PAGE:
Alan Johnson: Just in case the hon. Gentleman runs away with the idea that there is not a single vice-chancellor who feels that way, I refer him to what Nottingham university, which is part of the Russell group, said:

    ''The University of Nottingham welcomes the light touch approach proposed by the access regulator''.

There is one.

Chris Grayling: It has been quite interesting to have conversations with vice-chancellors during the past two or three months. Their perspective on the access regulator has changed by the week. About three months ago, they were saying that the change was not particularly dramatic. During the past couple of weeks, they have been getting quite worried about it, as the comments that Ministers have been making about the access regulator's powers and aspirations have become more and more tough.

The Minister has said that the regulator will have teeth. I do not believe that one can have a light touch and teeth in the same regulatory body. In reality, it will be a vehicle to compel universities to change the mix of

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students that they admit in the future. I accept the points that the hon. Member for Bury, North made about admissions and applications, but I do not accept that they are separable concepts. The two are integrally linked—the consequences of one are integrated with the other.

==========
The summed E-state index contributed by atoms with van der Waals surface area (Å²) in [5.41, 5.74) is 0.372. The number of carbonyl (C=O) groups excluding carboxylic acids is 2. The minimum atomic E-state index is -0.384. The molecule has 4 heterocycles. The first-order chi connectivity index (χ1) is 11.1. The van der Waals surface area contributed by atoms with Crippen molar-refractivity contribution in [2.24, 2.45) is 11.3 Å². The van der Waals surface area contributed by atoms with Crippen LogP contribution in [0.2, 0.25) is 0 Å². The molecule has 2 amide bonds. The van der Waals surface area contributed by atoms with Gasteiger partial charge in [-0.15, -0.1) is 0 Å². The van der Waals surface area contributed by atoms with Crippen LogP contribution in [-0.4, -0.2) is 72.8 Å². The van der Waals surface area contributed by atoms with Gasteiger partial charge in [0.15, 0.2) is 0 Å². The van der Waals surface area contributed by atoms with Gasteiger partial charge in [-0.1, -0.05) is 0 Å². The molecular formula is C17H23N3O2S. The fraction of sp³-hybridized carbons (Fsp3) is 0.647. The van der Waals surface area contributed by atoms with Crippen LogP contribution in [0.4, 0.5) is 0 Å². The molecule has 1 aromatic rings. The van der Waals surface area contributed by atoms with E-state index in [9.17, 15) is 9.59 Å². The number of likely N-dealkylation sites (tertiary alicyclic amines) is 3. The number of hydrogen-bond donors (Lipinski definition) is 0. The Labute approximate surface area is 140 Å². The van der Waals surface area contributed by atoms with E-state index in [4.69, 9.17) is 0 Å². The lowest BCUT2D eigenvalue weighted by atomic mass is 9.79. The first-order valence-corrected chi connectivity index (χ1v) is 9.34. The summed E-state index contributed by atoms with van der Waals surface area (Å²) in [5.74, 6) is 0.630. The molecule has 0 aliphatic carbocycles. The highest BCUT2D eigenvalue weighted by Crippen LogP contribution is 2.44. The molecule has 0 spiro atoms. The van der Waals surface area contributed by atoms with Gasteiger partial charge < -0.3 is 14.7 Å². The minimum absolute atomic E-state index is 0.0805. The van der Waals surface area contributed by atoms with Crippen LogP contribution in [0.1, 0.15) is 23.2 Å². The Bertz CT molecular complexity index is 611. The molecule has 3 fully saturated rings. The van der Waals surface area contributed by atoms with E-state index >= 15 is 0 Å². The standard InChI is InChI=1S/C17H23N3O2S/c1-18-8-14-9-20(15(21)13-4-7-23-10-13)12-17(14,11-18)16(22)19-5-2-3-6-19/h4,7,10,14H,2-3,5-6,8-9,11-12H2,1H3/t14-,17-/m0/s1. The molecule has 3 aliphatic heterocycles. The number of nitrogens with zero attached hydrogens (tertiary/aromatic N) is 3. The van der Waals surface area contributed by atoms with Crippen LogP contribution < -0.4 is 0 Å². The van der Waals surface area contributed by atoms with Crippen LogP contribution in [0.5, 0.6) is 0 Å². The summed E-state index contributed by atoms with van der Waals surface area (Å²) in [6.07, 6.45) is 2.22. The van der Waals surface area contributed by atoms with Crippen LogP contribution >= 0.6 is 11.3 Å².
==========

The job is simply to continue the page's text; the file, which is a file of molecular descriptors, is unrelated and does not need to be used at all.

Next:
Mr. Chaytor: If the hon. Gentleman is arguing that admissions and applications are inextricably linked and that the director of fair access will therefore intervene in the selection process, he cannot simultaneously raise the question of what will happen in five years' time when a university's social mix has changed. Presumably, things will have changed as a result of the intervention by the director of fair access.

Chris Grayling: That is a perfectly fair point. We have two scenarios. If what I say is right and the body is, as the Minister says, one with teeth that will indirectly compel universities to change the application processes for students, the social mix will change. I accept that. At the same time, universities will admit people on subjective rather than objective grounds. There will be those who pass exams who do not get places, and those who do not pass exams who do get places. If I am right, that will happen, so the hon. Member for Bury, North is absolutely right: five years down the track that will not be an issue because the interference is happening now.